6. The process defined in claim 5 wherein the step of directing a jet of gas onto the layer of molten metal comprises supporting an air knife adjacent to the free surface of the molten metal, said air knife having an elongated outlet nozzle extending generally parallel to and spaced from the line of intersection of the free surface and the casting surface, and supplying gas under pressure to the air knife to be discharged from the outlet.

7. The process defined in claim 6 wherein the air knife is supported for limited rotation about an axis parallel to the line of intersection of the free surface and casting surface and for translation toward and away from said free surface, and wherein the step of controlling said jet further comprises the step of adjusting the position of the air knife to thereby adjust the angle of said jet and the velocity of the gas in the jet at the point of impact with the molten metal.

8. The process defined in claim 7 wherein said outlet is shaped to produce an increased gas flow adjacent the side edges of the strand emerging from the molten metal supply.

9. The process defined in claim 8 wherein the pressure of gas supplied to said air knife is within the range of from about 3 to about 400 gm. per sq. cm.

10. The process defined in claim 8 wherein the metal cast is aluminum or an aluminum alloy and when the pressure of gas supplied to said air knife is within the range of about 4 to about 70 gm. per sq. cm.

11. The process defined in claim 10 wherein the linear rate of movement of said casting surface is within the range of about 0.25 to about 30 meters per sec.

12. The process defined in claim 11 wherein the thickness of the strip cast is within the range of about 0.005 to about 10.0 mm.

13. The process defined in claim 1 wherein said casting surface is the outer cylindrical surface of an internally cooled casting wheel mounted for rotation about a horizontal axis, and wherein the step of driving said casting surface comprises driving the casting wheel for rotation about said axis at a substantially uniform rate.

14. The process defined in claim 13 wherein said tundish has an opening in one wall, said casting surface being positioned closely adjacent to and sealing said opening in said wall, the molten metal in the tundish contacting the casting surface through the opening in the one wall.

15. The process defined in claim 14 wherein the molten metal supply has a free surface in a plane intersecting the casting surface and the strand withdrawn thereon, and the casting surface is driven to withdraw the strand and the layer of molten metal from the free surface of the molten metal supply.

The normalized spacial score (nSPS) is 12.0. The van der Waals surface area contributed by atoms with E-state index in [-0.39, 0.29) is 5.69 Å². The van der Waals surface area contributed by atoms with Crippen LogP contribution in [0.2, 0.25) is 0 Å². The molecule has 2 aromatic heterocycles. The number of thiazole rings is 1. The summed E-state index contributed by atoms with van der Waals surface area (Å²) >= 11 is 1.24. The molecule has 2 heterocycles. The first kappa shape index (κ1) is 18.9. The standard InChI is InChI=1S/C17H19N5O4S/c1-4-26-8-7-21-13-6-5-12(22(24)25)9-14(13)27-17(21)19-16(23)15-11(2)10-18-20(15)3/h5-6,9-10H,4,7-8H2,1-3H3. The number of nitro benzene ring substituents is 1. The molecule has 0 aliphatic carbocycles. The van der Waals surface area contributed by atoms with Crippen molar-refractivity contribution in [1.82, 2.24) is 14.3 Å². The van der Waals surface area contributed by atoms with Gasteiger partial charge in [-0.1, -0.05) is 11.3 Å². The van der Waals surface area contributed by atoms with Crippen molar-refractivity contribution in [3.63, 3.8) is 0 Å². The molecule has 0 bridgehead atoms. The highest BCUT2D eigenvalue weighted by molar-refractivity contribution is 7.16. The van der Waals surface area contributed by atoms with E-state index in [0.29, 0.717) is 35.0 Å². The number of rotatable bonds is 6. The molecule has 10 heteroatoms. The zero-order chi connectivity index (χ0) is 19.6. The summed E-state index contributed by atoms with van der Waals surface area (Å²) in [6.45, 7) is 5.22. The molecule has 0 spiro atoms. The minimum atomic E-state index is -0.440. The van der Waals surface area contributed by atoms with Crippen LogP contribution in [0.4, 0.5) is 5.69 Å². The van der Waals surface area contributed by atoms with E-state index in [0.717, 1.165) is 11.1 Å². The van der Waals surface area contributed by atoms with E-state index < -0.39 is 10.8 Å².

16. The process defined in claim 15 wherein the gas jet is directed onto the free surface of the metal supply and the layer of molten metal along the line of intersection of the free surface and the strand being withdrawn.

17. The process defined in claim 16 further comprising the step of controlling the gas jet to impart the desired shape and finish to the surface of the layer of molten metal on the strand.

18. The process defined in claim 17 wherein the step of controlling the gas jet includes controlling the velocity and direction of the jet to establish a standing wave in the free surface adjacent the casting surface.

19. The process defined in claim 18 wherein the step of directing a jet of gas onto the layer of molten metal comprises supporting an air knife adjacent to the free surface of the molten metal, said air knife having an elongated outlet nozzle extending generally parallel to and spaced from the line of intersection of the free surface and the casting surface, and supplying gas under pressure to the air knife to be discharged from the outlet.

20. The process defined in claim 19 wherein the step of controlling the jet comprises controlling the gas pressure to the air knife to thereby control the velocity of the gas in the jet.

21. The process defined in claim 20 wherein the air knife is supported for limited rotation about an axis parallel to the line of intersection of the free surface and casting surface and for translation toward and away from said free surface, and wherein the step of controlling said jet further comprises the step of adjusting the position of the air knife to thereby adjust the angle of said jet and the velocity of the gas in the jet at the point of impact with the molten metal.

22. The process defined in claim 21 wherein the pressure of gas supplied to said air knife is within the range of from about 3 to about 400 gm. per sq. cm.

23. The process defined in claim 21 wherein the metal cast is aluminum or an aluminum alloy and wherein the pressure of gas supplied to said air knife is within the range of about 4 to about 70 gm. per sq. cm.

24. The process defined in claim 23 wherein the linear rate of movement of said casting surface is within the range of about 0.25 to about 30 meters per sec.

25. The process defined in claim 24 wherein the thickness of the strip cast is within the range of about 0.005 to about 10.0 mm.

26. The process defined in claim 19 wherein said jet is directed in a plane extending at an acute angle α relative to a plane tangent to the free top surface of a strand being withdrawn at the line of intersection with the plane of the free surface of the molten metal supply.

27. The process defined in claim 26 wherein the air knife is supported for limited rotation about a horizontal axis parallel to the axis of said casting wheel whereby the angle α may be adjusted.